While I could spend several days writing numerous entries on these different buildings and spaces, let me just get to the point, they are amazing to see even if just from the outside. The buildings have Calatrava's signature style, looking oddly natural, like enormous fossilized animals. (The science building is said to resemble an ankylosaurus, while the Ágora clearly looks like a venus flytrap. The Hemisfèric is an eye.). The entire area around the buildings utilizes the broken tile style, "trencadís" (made famous by Gaudí).

You can find all the pretty, standard images of the City of Arts and Sciences
that you could possibly ever want here at the CAC gallery of photos

One of my favorite things to do, self-therapy when I'm trying to shrug off the dire mood
caused by the economic crisis, is to ride my bike through the river right around
late afternoon or dusk. That is right when you have "magic light", which any
photography geek will tell you is when there is the most even depth focus.
This is also when you'll see the most people out for a stroll. The City of Arts and
Sciences, seen from the seat of a bike, is breathtaking at this time of the day.

Christmastime at the City of Arts and Sciences

L'Hemisfèric lit up at night, when the hemisphere casts a reflection on the pool
outside to form this eye.

As for actually going into any of the museums, all I can say is that they are expensive, so you should choose wisely factoring in your own budget. Indeed, even Calatrava has been quoted as saying:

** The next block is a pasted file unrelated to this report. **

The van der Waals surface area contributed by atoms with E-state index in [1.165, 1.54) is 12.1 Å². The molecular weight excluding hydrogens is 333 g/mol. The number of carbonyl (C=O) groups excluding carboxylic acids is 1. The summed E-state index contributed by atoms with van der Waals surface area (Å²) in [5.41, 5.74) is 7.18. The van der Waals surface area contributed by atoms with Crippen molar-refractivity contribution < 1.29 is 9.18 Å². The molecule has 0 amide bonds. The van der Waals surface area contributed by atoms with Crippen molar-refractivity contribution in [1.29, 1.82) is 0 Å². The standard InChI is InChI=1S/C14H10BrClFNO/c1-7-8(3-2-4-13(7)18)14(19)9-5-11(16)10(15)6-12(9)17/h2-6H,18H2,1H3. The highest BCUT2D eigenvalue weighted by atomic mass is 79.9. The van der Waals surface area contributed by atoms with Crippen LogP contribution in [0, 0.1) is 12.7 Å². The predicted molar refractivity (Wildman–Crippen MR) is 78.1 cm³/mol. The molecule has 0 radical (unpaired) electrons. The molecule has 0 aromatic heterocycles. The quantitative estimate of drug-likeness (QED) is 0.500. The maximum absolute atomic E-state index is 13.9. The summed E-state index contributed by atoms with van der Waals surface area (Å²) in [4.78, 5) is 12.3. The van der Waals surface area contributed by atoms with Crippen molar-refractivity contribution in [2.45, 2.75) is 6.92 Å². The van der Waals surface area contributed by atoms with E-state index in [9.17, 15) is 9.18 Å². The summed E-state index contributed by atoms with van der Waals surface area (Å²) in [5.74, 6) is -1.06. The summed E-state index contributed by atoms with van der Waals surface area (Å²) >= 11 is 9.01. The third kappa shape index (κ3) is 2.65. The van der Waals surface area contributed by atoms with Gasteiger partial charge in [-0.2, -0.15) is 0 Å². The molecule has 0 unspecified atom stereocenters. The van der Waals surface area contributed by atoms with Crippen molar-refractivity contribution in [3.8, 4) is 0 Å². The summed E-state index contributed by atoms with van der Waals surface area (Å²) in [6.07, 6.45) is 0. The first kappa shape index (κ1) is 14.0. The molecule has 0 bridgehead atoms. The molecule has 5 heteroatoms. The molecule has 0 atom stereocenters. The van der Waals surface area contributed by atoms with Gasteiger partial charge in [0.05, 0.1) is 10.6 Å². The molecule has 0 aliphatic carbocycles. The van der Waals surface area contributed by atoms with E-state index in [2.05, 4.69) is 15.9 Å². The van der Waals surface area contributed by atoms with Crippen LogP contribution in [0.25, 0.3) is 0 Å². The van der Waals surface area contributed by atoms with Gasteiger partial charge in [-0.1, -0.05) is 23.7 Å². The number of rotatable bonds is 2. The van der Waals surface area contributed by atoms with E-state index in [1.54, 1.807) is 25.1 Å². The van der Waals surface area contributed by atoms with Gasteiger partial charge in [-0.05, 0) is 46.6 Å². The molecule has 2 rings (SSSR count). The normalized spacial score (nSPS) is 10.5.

"I am proud of the fact that people can walk through and around the main buildings without paying. It is a city to be discovered by promenading."
However, you _must_ see the Oceanogràfic. It is currently the largest Aquarium in Europe and features a lot of the Mediterranean sea animals. So it makes for a great compliment to a beach visit to the city. What's more, as with all the Calatrava-styled facilities, the Aquarium space is quite impressive to walk around and through on the inside, so the aquarium space itself adds to the visitor's experience.

The Ágora as seen from inside the Oceanogràfic's Seabird Aviary

Half the fun of the Oceanogràfic are the maze-like facilities, including underground
tunnels like this shark tunnel.

And there you are. These are all probably, more than anything (except food), the reasons why I love living in Valencia. It's natural beauty, it's lush, serene public spaces. All of this make Valencia a jewel of the Mediterranean and a place I'm proud to call home.